And I waited on the edge of my seat, waiting for Barbour’s reply. Wondering if I might encounter one more breath of miracle at my computer screen.
* * *
My heart stopped the day I received an email from Barbour women's fiction editor Rebecca Germany, asking to see the full manuscript. I sent it, rough as it was, and waited... waited... waited... heart pounding until she finally wrote again. I'd given it up into God's hands, prepared to expect whatever she said, but her reply was simply to send the next manuscript in the series - or what I'd finished of it.
I sent the sequel and waited again. Changing diapers and teaching my son to eat ground pumpkin and avocado and tofu solid foods (all of which he loved at first, then refused for about three frustrating months). Mixing special (expensive) soy formula for his lactose intolerance. Up late at night with his cranky sleep times, stepping over the cat to get to the crib before Ethan's howls woke the apartment neighbors. Walking with Ethan in the cool of the morning and snapping pictures of rain on the leaves.
Rebecca wrote me once again, say there would be a meeting about book proposals in a month, and she'd know more after that.
The month came and went, and still I waited. Paced. Wrote. Emailed Roger Bruner back and forth to ask publishing questions. Tried my hand at "EC"-ing Ethan (Elimination Communication, where you teach a baby how to use a pot instead of his diapers)... a laughable goal for a new mom already in her 30s. Astounded everybody by holding my six-month-old preemie over a plastic potty and watching him "go." Reverting back to diapers again when, at a year old, he decided walking was more important than potty training - and loving it all.
And then one day out of the blue, on April 27, my husband called me from work.
"You'd better check your email," he said. "There's something from Rebecca Germany in your inbox, and I saw the word 'contract.'"
My heart stopped. I don't remember the wording of the email. I don't remember anything beyond hearing that word 'contract' ringing in my ears. All I remember is that I must have read it, must have sat there in frozen shock, must have called someone. Barbour was interested in a three-book contract.
From ME, the nobody from Brazil, who'd never even been to a writer's conference.
I cried. I thanked God.
And I didn't sleep for four nights in a row, staring up at the darkened ceiling in disbelief, joy, and shock - until my sweet husband bought me a bottle of natural passion fruit extract (what Brazilians use as a mild tranquilizer).
Even as I write about it all now, nearly a year and a half later and all three books submitted, one more book contract added, my eyes still fill with tears as the memories pour back. I still feel the joy. My life has changed so much because of that day. Because of Rebecca's decision to take chance on somebody like me, a newbie, with zero publishing experience. I've been able to stay home with my son, do the thing I've loved since childhood, and create... remember... weave... spin words...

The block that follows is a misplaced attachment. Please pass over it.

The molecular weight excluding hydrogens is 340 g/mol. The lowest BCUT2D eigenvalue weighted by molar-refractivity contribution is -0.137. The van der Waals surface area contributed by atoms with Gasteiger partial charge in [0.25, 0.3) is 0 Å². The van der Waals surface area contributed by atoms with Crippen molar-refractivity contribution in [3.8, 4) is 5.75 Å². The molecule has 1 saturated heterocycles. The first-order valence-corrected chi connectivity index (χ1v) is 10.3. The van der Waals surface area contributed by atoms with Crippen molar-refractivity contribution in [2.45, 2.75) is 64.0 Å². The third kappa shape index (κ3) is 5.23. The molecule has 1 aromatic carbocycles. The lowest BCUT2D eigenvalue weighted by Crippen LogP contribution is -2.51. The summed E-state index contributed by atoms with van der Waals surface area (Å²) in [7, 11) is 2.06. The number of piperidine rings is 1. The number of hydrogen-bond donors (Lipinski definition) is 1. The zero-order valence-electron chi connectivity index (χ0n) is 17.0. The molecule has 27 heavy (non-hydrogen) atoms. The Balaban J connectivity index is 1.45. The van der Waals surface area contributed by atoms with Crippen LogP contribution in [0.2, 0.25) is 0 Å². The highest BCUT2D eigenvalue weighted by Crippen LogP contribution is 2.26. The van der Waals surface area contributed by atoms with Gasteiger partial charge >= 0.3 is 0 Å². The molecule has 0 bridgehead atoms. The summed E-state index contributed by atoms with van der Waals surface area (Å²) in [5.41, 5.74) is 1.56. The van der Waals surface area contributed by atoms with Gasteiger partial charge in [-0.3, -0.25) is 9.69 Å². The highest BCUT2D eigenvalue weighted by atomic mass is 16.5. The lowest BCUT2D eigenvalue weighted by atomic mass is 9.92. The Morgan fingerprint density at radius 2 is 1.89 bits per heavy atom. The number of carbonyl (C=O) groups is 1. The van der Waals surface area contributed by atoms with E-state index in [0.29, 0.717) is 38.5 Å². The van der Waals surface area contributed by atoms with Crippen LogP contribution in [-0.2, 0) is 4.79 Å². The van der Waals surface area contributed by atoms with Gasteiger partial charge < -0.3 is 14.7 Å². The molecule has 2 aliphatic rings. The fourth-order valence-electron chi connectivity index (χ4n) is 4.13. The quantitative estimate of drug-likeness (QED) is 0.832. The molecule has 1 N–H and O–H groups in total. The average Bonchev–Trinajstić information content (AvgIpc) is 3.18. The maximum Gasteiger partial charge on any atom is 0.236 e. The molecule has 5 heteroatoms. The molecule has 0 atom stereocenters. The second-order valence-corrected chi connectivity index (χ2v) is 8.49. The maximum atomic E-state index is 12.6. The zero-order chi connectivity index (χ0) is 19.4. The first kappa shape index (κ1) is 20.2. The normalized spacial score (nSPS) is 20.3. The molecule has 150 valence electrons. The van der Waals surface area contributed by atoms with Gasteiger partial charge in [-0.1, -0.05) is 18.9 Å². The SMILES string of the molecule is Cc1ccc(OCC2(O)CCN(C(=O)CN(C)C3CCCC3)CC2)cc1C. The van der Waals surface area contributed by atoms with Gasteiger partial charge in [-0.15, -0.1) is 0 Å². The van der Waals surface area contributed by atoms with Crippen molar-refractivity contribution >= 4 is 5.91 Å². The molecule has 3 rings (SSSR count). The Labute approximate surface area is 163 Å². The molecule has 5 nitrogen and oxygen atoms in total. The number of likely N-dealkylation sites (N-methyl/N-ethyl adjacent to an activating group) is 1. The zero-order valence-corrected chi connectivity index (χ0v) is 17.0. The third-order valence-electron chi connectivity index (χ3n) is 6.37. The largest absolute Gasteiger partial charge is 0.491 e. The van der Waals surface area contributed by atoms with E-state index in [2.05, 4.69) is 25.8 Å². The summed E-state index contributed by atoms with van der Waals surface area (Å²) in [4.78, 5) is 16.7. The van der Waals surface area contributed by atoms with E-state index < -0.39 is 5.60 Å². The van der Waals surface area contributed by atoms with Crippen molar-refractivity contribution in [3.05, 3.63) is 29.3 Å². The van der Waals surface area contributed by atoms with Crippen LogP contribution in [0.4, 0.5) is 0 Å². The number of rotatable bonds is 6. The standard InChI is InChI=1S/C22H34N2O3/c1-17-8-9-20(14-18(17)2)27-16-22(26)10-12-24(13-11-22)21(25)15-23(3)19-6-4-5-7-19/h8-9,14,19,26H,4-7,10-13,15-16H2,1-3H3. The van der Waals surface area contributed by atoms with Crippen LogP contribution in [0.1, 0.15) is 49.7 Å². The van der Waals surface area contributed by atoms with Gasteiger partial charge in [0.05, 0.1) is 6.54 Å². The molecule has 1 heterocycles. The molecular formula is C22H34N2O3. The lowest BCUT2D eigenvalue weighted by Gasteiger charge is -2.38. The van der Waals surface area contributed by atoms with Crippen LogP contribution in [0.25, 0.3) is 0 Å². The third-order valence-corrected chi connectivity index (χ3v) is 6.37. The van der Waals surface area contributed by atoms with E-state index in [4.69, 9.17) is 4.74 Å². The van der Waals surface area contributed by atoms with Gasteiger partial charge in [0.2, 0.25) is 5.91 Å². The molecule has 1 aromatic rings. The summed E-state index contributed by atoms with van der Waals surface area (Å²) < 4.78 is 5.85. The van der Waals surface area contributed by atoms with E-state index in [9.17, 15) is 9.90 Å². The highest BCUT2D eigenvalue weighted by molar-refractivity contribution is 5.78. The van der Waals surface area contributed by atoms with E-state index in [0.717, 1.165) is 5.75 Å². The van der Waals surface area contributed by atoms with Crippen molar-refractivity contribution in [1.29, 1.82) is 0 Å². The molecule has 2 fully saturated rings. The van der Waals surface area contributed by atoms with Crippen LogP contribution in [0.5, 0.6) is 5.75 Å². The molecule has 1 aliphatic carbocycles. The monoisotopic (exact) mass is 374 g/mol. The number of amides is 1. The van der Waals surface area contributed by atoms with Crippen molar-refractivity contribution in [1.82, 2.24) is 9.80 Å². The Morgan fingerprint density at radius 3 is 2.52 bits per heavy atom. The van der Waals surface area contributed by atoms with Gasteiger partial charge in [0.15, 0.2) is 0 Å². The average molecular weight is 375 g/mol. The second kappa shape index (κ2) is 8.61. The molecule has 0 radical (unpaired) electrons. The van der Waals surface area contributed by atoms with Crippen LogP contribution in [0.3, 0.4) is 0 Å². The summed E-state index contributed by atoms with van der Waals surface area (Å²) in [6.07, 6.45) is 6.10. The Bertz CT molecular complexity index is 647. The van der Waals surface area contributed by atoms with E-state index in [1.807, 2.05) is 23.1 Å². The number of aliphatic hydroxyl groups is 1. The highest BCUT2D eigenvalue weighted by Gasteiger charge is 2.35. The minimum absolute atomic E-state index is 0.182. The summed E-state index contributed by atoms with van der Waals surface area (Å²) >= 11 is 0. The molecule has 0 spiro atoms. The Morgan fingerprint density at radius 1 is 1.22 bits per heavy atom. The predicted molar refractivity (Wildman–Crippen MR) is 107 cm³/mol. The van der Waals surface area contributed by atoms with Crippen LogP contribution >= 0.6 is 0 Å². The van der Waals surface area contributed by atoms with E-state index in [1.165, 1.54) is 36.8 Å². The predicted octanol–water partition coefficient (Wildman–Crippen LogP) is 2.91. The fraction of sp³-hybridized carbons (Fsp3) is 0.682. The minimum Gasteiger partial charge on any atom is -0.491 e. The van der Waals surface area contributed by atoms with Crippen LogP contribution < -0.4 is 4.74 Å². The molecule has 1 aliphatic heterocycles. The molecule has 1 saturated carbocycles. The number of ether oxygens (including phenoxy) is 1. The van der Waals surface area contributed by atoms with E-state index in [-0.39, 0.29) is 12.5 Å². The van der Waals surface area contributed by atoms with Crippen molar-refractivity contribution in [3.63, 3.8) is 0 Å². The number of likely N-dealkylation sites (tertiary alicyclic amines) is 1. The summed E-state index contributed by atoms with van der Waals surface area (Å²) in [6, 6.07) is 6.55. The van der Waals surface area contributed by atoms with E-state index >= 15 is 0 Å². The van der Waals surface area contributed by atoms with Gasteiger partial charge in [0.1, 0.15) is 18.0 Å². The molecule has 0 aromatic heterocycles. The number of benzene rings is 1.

No matter how many years or books I write, that day - that contract - will always stand out to me as a first. A forever mark on my soul. "I know You can do all things," said Job to the Lord. "No plan of Yours can be thwarted."
And he was right. Oh, how very right.
Ride the rollercoaster of Shiloh Jacobs’s life as her dreams derail, sending her on a downward spiral from the heights of an AP job in Tokyo to penniless in rural Virginia. Trapped in a world so foreign to her sensibilities and surrounded by a quirky group of friends, will she break through her hardened prejudices before she loses those who want to help her? Can she find the key to what changed her estranged mother’s life so powerfully before her death that she became a different woman—and can it help Shiloh too?
Jennifer Rogers Spinola lives in Brasilia, Brazil with her Brazilian husband, Athos, and two-year-old son, Ethan. She teaches ESL private classes and is the author of Barbour Books' "Southern Fried Sushi" series (first book released October 1!) and an upcoming romance novella collection based on Yellowstone National Park (also with Barbour Books).
Jenny is an advocate for adoption and loves the outdoors, photography, writing, and camping. She has previously served as a missionary to Japan, a middle- and high-school teacher, and National Park Service volunteer. Jenny has a B.A. in English/journalism from Gardner-Webb University in North Carolina and has worked as assistant copyeditor for OnSat Satellite & TV Guide and as a staff writer for the Southern Baptist International Mission Board and two other Baptist newspapers. Jenny is a member of Association of Christian Fiction Writers and has a Goodreads page.
LIKE SWEET POTATO PIE, coming March 2012